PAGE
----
Linyphiidae

Last updated

dwarf spiders
Temporal range: Cretaceous–present
Drapetisca alteranda.JPG
Drapetisca alteranda
Scientific classification Red Pencil Icon.png
Kingdom: Animalia
Phylum: Arthropoda
Subphylum: Chelicerata
Class: Arachnida
Order: Araneae
Infraorder: Araneomorphae
Superfamily: Araneoidea
Family: Linyphiidae
Blackwall, 1859
Subfamilies

Dubiaraneinae
Erigoninae
Leptyphantinae
Linyphiinae
Micronetinae
Mynogleninae
Stemonyphantinae [1]

Contents

Diversity
611 genera, 5401 species
Distribution.linyphiidae.1.png

Linyphiidae is a family of very small spiders comprising 4667 described species in 618 genera worldwide. [2] This makes Linyphiidae the second largest family of spiders after the Salticidae. The family is poorly known; new genera and species are still being discovered throughout the world. The newest such genus is Yuelushannus from China, formally described in May 2020. [2] Because of the difficulty in identifying such tiny spiders, there are regular changes in taxonomy as species are combined or divided.

Names and classification

Spiders in this family are commonly known as sheet weavers (from the shape of their webs), or money spiders (in the United Kingdom, Ireland, Australia, New Zealand, and in Portugal, from the superstition that if such a spider is seen running on you, it has come to spin you new clothes, meaning financial good fortune).

There are six subfamilies, of which Linyphiinae (the sheetweb spiders), Erigoninae (the dwarf spiders), and Micronetinae, contain the majority of described species.

Common genera include Neriene , Lepthyphantes , Erigone , Eperigone , Bathyphantes , Troglohyphantes , the monotypic genus Tennesseellum and many others. These are among the most abundant spiders in the temperate regions, although many are also found in the tropics. The generally larger bodied members of the subfamily Linyphiinae are commonly found in classic "bowl and doily" webs or filmy domes. The usually tiny members of the Erigoninae are builders of tiny sheet webs. These tiny spiders (usually 3 mm or less) commonly balloon even as adults and may be very numerous in a given area on one day, only to disappear the next. Some males of the erigonines are exceptional, with their eyes set up on mounds or turrets. This reaches an extreme in some members of the large genus Walckenaeria , where several of the male's eyes are placed on a stalk taller than the carapace.

A few spiders in this family include:

Distribution

Spiders of this family occur nearly worldwide. In Norway many species have been found walking on snow at temperatures of down to -7 °C.

Predators

Among birds, goldcrests are known to prey on money spiders. [3]

Taxonomy

The Pimoidae are the sister group to the Linyphiidae. [1] Many species have been described in monotypic genera, especially in the Erigoninae, which probably reflects the scientific techniques traditionally used in this family. [1] As of July 2020, the World Spider Catalog accepts the following genera: [2]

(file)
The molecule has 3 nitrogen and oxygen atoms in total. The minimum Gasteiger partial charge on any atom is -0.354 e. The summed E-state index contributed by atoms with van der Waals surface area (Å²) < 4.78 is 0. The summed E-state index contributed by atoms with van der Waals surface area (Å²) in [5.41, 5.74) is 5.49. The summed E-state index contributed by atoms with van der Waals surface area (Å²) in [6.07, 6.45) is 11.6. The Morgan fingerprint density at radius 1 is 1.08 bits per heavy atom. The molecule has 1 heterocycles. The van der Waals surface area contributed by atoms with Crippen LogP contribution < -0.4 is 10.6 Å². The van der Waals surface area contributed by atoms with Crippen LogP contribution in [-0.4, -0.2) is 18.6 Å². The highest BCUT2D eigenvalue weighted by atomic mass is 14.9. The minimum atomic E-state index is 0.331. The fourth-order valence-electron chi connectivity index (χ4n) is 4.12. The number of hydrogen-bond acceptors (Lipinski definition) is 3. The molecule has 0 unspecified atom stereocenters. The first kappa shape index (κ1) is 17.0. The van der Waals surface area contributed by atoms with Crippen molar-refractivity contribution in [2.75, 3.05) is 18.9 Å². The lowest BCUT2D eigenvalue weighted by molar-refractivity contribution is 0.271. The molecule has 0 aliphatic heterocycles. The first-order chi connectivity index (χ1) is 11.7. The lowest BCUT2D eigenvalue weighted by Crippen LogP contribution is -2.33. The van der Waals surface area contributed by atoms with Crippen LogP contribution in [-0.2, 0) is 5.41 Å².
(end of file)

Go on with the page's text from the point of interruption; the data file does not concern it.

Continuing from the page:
See also

Related Research Articles

Oonopidae Family of spiders

Oonopidae, also known as goblin spiders, is a family of spiders consisting of over 1,600 described species in about 113 genera worldwide, with total species diversity estimated at 2000 to 2500 species. The type genus of the family is OonopsKeyserling, 1835.

<i>Savignia</i> Genus of spiders

Savignia is a genus of sheet weavers that was first described by John Blackwall in 1833. The name honors the French naturalist Marie Jules César Savigny.

<i>Walckenaeria</i> Genus of spiders

Walckenaeria is a genus of dwarf spiders that was first described by John Blackwall in 1833. It is a senior synonym of Paragonatium, as well as Wideria, Cornicularia, Prosopotheca, Tigellinus, and Trachynella.

<i>Erigone</i> (spider) Genus of spiders

Erigone is a genus of dwarf spiders that was first described by Jean Victoire Audouin in 1826. They are carnivorous, preying on small insects such as psylla and flies. One of the distinctive characters for this genus is the presence of teeth bordering the carapace.

<i>Lepthyphantes</i> Genus of spiders

Lepthyphantes is a genus of dwarf spiders that was first described by Anton Menge in 1866.

<i>Tenuiphantes</i> Genus of spiders

Tenuiphantes is a genus of sheet weavers that was first described by Michael I. Saaristo & A. V. Tanasevitch in 1996.

<i>Agyneta</i> Genus of spiders

Agyneta is a genus of dwarf spiders that was first described by J. E. Hull in 1911.

Scotinotylus is a genus of sheet weavers that was first described by Eugène Louis Simon in 1884.

<i>Centromerus</i> Genus of spiders

Centromerus is a genus of dwarf spiders that was first described by David B. Hirst in 1886.

Erigonoplus is a genus of dwarf spiders that was first described by Eugène Louis Simon in 1884.

Hilaira is a genus of dwarf spiders that was first described by Eugène Louis Simon in 1884.

<i>Oedothorax</i> Genus of spiders

Oedothorax is a genus of dwarf spiders that was first described by A. Förster & Philipp Bertkau in 1883.

Oreonetides is a genus of dwarf spiders that was first described by Embrik Strand in 1901.

<i>Pelecopsis</i> Genus of spiders

Pelecopsis is a genus of dwarf spiders that was first described by Eugène Louis Simon in 1864.

Styloctetor is a genus of sheet weavers that was first described by Eugène Louis Simon in 1884.

<i>Tapinocyba</i> Genus of spiders

Tapinocyba is a genus of sheet weavers that was first described by Eugène Louis Simon in 1884.

<i>Trichoncus</i> Genus of spiders

Trichoncus is a genus of sheet weavers that was first described by Eugène Louis Simon in 1884.

References

  1. 1 2 3 Hormiga, G. (1998). "The spider genus Napometa (Araneae, Araneoidea, Linyphiidae)" (PDF). Journal of Arachnology. 26: 125–132.
  2. 1 2 3 "Family: Linyphiidae Blackwall, 1859". World Spider Catalog. Natural History Museum Bern. Retrieved 2019-04-22.
  3. RSPB Birds magazine, Winter 2004